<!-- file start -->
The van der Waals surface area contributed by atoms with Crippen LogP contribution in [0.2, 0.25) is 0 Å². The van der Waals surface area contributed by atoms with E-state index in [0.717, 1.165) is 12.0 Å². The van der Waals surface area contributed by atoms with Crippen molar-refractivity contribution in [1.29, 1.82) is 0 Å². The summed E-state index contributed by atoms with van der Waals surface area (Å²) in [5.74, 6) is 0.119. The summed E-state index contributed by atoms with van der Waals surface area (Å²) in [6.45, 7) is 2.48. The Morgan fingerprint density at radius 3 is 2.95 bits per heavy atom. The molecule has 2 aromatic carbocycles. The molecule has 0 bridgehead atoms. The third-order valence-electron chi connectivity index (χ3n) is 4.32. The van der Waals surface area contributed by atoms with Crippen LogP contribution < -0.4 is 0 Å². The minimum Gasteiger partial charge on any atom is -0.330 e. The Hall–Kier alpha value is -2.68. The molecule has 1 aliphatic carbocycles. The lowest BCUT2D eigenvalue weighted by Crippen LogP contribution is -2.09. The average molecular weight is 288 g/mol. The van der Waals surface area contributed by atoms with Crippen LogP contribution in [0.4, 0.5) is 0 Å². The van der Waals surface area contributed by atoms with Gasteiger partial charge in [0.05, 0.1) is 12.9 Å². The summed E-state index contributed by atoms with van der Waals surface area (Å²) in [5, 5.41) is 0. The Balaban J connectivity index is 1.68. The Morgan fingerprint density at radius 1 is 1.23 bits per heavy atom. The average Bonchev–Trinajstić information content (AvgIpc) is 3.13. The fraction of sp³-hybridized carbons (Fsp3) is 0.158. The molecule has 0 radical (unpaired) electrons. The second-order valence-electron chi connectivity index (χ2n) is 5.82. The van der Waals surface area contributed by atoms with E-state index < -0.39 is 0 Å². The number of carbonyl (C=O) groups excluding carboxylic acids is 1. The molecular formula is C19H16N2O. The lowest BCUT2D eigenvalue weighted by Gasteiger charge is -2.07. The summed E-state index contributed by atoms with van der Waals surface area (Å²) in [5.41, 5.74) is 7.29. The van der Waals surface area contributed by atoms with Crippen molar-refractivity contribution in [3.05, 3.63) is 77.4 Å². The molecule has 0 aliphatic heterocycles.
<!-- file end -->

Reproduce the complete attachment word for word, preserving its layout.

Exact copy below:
The van der Waals surface area contributed by atoms with Crippen LogP contribution in [0.2, 0.25) is 0 Å². The van der Waals surface area contributed by atoms with E-state index in [0.717, 1.165) is 12.0 Å². The van der Waals surface area contributed by atoms with Crippen molar-refractivity contribution in [1.29, 1.82) is 0 Å². The summed E-state index contributed by atoms with van der Waals surface area (Å²) in [5.74, 6) is 0.119. The summed E-state index contributed by atoms with van der Waals surface area (Å²) in [6.45, 7) is 2.48. The Morgan fingerprint density at radius 3 is 2.95 bits per heavy atom. The molecule has 2 aromatic carbocycles. The molecule has 0 bridgehead atoms. The third-order valence-electron chi connectivity index (χ3n) is 4.32. The van der Waals surface area contributed by atoms with Crippen LogP contribution < -0.4 is 0 Å². The minimum Gasteiger partial charge on any atom is -0.330 e. The Hall–Kier alpha value is -2.68. The molecule has 1 aliphatic carbocycles. The lowest BCUT2D eigenvalue weighted by Crippen LogP contribution is -2.09. The average molecular weight is 288 g/mol. The van der Waals surface area contributed by atoms with Crippen LogP contribution in [0.4, 0.5) is 0 Å². The van der Waals surface area contributed by atoms with Gasteiger partial charge in [0.05, 0.1) is 12.9 Å². The summed E-state index contributed by atoms with van der Waals surface area (Å²) in [5, 5.41) is 0. The Balaban J connectivity index is 1.68. The Morgan fingerprint density at radius 1 is 1.23 bits per heavy atom. The average Bonchev–Trinajstić information content (AvgIpc) is 3.13. The fraction of sp³-hybridized carbons (Fsp3) is 0.158. The molecule has 0 radical (unpaired) electrons. The second-order valence-electron chi connectivity index (χ2n) is 5.82. The van der Waals surface area contributed by atoms with E-state index < -0.39 is 0 Å². The number of carbonyl (C=O) groups excluding carboxylic acids is 1. The molecular formula is C19H16N2O. The lowest BCUT2D eigenvalue weighted by Gasteiger charge is -2.07. The summed E-state index contributed by atoms with van der Waals surface area (Å²) in [5.41, 5.74) is 7.29. The van der Waals surface area contributed by atoms with Crippen molar-refractivity contribution in [3.05, 3.63) is 77.4 Å². The molecule has 0 aliphatic heterocycles.